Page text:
Re: Limiting our demands in fear of a fight with illegitimate authority

From: Jerry Lobdill <lobdillj_at_charter_dot_net>
Date: Mon Dec 18 2006 - 15:31:57 CST

Well, Ron, your approach leaves arbitrary discretionary power in the
hands of the very people who are responsible for the present state of
affairs. That's a fact that you apparently will not address.

If you still are one of those who does not think it wise to question
the motives of people who insist on doing things that are detrimental
to democracy, then I'd like to know how you remained so credulous
given all that has occurred since 2000. I've lost that ability.

If you want to discuss audit design with me then answer the questions
I've asked you. As it is, I do not see any way to consider your
approach a credible one.

Oh, you think that people who want to let election officials retain
control of the process are unpatriotic? Then why are you in that camp?

Yes, you can propose any legislation you wish to legislators, that's
your right, but unless you drop your deference to power you probably
won't be assisting those who are on my side of this issue to craft
any legislation.

Jerry

At 01:38 PM 12/18/2006, you wrote:
>Please re-read what I have written. You are inferring things about
>my views, relationships, and affiliations that are incorrect. As I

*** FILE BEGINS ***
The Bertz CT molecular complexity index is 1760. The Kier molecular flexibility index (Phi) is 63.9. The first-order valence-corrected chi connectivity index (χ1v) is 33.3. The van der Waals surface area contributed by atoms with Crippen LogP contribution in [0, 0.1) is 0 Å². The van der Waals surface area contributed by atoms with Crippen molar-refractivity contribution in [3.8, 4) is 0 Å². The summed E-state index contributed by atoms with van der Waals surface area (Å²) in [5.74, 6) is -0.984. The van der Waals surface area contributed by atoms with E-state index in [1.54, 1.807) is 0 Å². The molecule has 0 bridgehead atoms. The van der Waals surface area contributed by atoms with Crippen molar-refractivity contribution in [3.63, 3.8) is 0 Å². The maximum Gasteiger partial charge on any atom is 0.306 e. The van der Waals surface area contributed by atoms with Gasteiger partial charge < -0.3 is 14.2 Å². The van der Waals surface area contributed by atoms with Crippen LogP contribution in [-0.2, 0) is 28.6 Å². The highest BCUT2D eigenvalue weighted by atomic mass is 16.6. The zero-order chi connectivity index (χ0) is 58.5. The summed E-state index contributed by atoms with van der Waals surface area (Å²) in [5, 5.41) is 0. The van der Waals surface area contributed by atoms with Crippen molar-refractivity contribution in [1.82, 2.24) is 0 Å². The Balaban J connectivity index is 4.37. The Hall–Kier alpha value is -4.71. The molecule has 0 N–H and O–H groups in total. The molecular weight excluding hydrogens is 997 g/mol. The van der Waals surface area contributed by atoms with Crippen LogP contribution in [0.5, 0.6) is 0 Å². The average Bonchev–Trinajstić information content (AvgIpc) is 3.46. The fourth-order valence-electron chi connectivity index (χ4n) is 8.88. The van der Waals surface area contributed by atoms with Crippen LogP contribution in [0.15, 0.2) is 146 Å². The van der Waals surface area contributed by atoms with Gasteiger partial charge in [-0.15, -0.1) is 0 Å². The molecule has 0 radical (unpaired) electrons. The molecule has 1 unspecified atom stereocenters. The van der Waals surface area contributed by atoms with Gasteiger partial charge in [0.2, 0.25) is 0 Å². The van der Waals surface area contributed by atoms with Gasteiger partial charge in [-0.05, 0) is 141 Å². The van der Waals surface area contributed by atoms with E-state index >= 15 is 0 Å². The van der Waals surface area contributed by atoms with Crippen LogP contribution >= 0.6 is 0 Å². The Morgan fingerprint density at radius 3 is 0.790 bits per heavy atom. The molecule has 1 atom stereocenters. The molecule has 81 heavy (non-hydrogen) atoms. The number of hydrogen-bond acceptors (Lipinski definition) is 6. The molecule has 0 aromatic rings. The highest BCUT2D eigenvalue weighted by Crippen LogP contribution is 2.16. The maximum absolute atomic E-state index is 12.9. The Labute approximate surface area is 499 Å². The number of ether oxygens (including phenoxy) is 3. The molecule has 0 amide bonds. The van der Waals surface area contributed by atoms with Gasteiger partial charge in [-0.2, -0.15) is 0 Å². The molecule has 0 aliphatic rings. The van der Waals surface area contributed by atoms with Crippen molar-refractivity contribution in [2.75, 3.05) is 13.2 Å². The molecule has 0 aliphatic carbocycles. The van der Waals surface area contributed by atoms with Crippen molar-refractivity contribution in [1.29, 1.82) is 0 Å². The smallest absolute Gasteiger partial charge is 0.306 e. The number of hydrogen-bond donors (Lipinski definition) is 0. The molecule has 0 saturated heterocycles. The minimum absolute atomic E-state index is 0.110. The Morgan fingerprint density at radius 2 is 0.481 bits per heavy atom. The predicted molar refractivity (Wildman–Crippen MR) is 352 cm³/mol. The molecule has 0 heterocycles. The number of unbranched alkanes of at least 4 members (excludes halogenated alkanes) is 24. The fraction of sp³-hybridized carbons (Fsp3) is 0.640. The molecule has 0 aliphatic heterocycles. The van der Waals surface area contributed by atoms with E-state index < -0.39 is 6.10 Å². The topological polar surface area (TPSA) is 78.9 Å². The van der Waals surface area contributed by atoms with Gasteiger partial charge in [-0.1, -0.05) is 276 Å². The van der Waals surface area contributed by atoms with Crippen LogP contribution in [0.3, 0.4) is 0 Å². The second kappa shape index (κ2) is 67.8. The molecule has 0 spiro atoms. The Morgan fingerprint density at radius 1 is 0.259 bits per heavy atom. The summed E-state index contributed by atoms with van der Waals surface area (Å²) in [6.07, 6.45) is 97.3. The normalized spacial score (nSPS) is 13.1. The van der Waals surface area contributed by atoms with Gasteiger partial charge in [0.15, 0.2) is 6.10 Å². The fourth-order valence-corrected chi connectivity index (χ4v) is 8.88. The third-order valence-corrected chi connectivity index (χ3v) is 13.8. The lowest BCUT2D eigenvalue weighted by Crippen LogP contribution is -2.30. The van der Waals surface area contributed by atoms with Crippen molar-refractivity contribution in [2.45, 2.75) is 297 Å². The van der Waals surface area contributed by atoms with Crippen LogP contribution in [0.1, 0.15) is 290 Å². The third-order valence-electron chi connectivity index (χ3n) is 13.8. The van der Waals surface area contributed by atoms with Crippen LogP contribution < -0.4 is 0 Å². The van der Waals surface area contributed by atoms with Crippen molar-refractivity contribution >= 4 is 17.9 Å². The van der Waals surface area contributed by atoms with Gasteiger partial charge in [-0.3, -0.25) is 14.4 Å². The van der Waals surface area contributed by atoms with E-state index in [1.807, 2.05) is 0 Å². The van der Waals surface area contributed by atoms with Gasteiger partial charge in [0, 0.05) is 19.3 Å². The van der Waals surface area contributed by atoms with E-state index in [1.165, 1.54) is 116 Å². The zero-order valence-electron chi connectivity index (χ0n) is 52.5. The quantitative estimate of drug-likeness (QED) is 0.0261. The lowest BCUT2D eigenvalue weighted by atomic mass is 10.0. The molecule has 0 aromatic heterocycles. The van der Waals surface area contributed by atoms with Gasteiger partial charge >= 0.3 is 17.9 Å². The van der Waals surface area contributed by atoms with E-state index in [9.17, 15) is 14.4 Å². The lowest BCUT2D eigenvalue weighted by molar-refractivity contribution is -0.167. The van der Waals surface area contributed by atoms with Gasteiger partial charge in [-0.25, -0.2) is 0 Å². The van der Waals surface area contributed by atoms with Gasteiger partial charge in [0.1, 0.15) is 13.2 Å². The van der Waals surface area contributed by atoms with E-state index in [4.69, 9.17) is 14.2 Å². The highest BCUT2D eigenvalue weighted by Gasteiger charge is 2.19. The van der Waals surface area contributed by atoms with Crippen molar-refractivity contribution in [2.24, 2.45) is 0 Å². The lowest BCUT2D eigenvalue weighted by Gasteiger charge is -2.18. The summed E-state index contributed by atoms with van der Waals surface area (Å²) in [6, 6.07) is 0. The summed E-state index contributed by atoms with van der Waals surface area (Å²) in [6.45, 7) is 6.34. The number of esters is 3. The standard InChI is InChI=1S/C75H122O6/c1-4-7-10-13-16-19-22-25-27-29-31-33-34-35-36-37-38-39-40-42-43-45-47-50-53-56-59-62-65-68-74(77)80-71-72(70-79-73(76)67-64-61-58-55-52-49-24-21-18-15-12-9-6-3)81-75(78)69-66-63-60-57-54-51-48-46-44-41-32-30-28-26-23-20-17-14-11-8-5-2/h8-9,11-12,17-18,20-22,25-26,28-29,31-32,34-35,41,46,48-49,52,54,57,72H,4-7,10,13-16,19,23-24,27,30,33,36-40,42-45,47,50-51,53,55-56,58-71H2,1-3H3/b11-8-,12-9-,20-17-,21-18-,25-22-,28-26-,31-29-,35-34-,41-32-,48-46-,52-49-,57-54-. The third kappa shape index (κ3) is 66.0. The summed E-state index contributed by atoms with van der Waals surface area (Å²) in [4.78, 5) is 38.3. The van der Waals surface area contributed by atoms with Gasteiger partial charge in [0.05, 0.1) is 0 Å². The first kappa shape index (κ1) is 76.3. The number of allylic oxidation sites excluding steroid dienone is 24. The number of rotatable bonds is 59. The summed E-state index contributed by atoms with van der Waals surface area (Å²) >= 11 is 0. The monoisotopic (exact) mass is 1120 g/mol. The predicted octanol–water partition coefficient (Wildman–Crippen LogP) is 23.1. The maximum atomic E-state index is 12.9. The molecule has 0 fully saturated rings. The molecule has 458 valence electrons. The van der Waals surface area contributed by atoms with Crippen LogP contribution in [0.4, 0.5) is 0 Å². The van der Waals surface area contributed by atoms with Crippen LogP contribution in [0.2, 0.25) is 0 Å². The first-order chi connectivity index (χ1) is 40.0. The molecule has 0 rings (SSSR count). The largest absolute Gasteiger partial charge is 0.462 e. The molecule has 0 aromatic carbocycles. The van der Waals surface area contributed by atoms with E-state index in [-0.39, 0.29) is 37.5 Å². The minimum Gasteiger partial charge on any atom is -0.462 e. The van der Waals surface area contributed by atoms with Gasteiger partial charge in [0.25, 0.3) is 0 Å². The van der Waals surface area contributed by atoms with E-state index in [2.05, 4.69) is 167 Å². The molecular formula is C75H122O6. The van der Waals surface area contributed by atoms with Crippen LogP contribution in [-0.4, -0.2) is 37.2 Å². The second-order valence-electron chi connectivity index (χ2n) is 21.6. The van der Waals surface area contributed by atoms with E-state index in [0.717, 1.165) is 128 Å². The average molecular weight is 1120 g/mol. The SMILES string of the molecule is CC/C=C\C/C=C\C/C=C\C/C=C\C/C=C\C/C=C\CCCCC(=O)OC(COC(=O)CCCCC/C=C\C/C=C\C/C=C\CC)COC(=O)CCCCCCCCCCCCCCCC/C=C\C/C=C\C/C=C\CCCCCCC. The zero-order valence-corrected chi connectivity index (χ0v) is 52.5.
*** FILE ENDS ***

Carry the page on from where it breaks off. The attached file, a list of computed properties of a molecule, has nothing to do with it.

>wrote earlier, my purpose here is to help develop legislation that
>comports with principle (mainly that the general public should be
>able effectively to supervise elections with a minimum -- ideally no
>-- expert input, and that elections should be secure enough, which
>they aren't today) and that has a reasonable chance of being
>enacted. I am not here to defend ill-informed, recalcitrant,
>crooked, or lazy elections officials.
>
>You seem to spend a lot of time questioning my motives and
>attempting to peer into my psyche. I don't see this as useful, and I
>try to avoid doing it to others. Instead, I debate their ideas.
>
> > Let's be clear. You have not indicated anywhere that you are
> willing to present whatever legislation the public may demand that
> is generally accepted as getting the authorities out of control of elections.
>
>"Whatever legislation the public may demand" is pretty ambiguous. I
>have indicated over and over again, to the point that some yell at
>me for it, that I want to give the general public as much control
>over elections as possible, consistent with the need to maintain the
>secret ballot and the (unfortunate) need for expert input on the
>design of audits.
>
> > None of your objections to my audit proposal have produced an
> alternative that strips discretionary, subjective power from the
> hands of those whose hegemony brought us the stolen elections of
> 2000, 2004, and very likely, 2006.
>
>My audit approach is mandatory. Please re-read the messages describing it.
>
> > If those on your side were offering something of value it would
> include mandatory hand recounts if certain specified results
> occur. But it offers nothing of the sort. It continues to give